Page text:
• Resonance Raman spectroscopy;
  • antihistamines;
  • pH dependent structure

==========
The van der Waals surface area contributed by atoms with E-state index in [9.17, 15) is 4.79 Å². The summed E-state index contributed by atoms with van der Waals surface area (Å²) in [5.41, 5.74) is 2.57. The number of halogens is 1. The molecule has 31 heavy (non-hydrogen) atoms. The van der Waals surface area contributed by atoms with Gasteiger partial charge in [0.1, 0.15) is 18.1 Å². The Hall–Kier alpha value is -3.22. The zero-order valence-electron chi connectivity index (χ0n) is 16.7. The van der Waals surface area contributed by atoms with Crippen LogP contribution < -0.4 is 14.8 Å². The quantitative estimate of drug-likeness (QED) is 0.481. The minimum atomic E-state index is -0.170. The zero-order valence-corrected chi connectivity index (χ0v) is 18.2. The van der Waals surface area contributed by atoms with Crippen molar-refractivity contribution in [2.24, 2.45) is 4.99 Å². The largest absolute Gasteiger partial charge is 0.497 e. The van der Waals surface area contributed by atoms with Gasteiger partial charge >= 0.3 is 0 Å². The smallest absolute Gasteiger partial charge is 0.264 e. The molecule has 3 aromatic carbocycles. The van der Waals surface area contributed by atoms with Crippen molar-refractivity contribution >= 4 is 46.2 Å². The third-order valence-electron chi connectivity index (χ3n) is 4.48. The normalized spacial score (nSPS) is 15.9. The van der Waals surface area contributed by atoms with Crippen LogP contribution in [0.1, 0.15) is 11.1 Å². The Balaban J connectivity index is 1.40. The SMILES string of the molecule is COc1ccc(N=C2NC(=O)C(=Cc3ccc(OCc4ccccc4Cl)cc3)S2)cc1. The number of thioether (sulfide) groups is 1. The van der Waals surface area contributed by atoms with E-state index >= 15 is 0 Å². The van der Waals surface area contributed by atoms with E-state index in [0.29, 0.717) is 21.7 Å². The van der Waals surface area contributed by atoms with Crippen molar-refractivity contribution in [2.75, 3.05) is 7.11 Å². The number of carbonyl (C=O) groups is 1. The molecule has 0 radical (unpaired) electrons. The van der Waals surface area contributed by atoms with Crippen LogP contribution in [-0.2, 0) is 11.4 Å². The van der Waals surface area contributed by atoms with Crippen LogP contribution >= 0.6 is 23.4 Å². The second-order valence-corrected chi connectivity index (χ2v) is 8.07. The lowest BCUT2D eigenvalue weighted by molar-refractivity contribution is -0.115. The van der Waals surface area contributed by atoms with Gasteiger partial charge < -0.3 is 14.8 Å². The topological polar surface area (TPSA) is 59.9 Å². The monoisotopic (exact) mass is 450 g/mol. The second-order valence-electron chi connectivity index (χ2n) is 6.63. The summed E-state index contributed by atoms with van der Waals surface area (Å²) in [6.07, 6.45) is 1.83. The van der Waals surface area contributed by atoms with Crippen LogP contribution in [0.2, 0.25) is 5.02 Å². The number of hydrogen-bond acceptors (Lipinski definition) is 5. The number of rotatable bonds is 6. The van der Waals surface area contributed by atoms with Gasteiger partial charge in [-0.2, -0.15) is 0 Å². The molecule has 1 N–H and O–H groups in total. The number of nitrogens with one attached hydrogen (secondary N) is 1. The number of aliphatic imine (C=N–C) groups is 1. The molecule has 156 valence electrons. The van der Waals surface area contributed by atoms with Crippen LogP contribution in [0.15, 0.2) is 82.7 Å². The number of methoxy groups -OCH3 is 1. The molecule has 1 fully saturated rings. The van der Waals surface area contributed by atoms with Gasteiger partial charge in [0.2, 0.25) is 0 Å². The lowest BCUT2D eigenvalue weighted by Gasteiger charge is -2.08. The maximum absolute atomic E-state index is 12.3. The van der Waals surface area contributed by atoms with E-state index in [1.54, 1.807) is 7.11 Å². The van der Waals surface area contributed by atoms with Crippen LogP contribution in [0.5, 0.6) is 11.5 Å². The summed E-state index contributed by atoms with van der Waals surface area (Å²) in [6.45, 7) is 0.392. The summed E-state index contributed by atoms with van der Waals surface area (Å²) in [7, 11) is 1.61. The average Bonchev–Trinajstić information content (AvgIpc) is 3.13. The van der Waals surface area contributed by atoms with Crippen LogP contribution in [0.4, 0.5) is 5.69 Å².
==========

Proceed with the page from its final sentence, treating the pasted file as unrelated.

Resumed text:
Ultraviolet Resonance Raman (UVRR) spectroscopy—a Raman technique that combines high sensitivity with high selectivity and does not suffer from background fluorescence—is applied to the fluorescent H1 antihistamines tripelennamine (TRP) and mepyramine (MEP) in aqueous solution to elucidate their molecular structure as a function of pH. In a previous investigation of these compounds (C. Tardioli, G. Gooijer G. van der Zwan, J. Phys. Chem. B, 113, (2009), 6949), the presence of gauche conformers caused by intramolecular interaction of the protonated alkylamine tail with the pyridine nitrogen was assumed to explain the pH dependence of the fluorescence properties. In order to validate this assumption, use is made of the resonant excitation of the aminopyridine chromophore in TRP and MEP. In that way, structural information associated with the vibrations of that moiety can be obtained, and the changes it undergoes upon protonation can be monitored. Assignment of the vibrations was achieved with the help of a number of other compounds, and quantum chemical calculations. N,N-Dimethylaminopyridine (2DMP) and its mono-protonated form (2DMPH+) were investigated, since this molecule was shown to have optical properties closely resembling those of the aminopyridine moiety in TRP and MEP. Assignment of the vibrations of 2DMP was accomplished by comparison with the resonance Raman spectra of two other reference structures, 2-aminopyridine and dimethylaniline—for which ordinary Raman data are available—and by Gaussian calculations. UVRR spectra of TRP and MEP could be readily interpreted on the basis of vibrational assignments of the parent chromophores, i.e. 2DMP and 2DMPH+. Vibrations of the aminopyridine chromophore in TRP and MEP at neutral pH, where the aminoalkyl chain is protonated, are modified when compared to the vibrational pattern recorded for a fully neutral molecule in alkaline solution. This implies an electronic redistribution in the ring originating from internal hydrogen bonding between the aminoalkyl tail and the aminopyridine chromophore. Copyright © 2010 John Wiley & Sons, Ltd.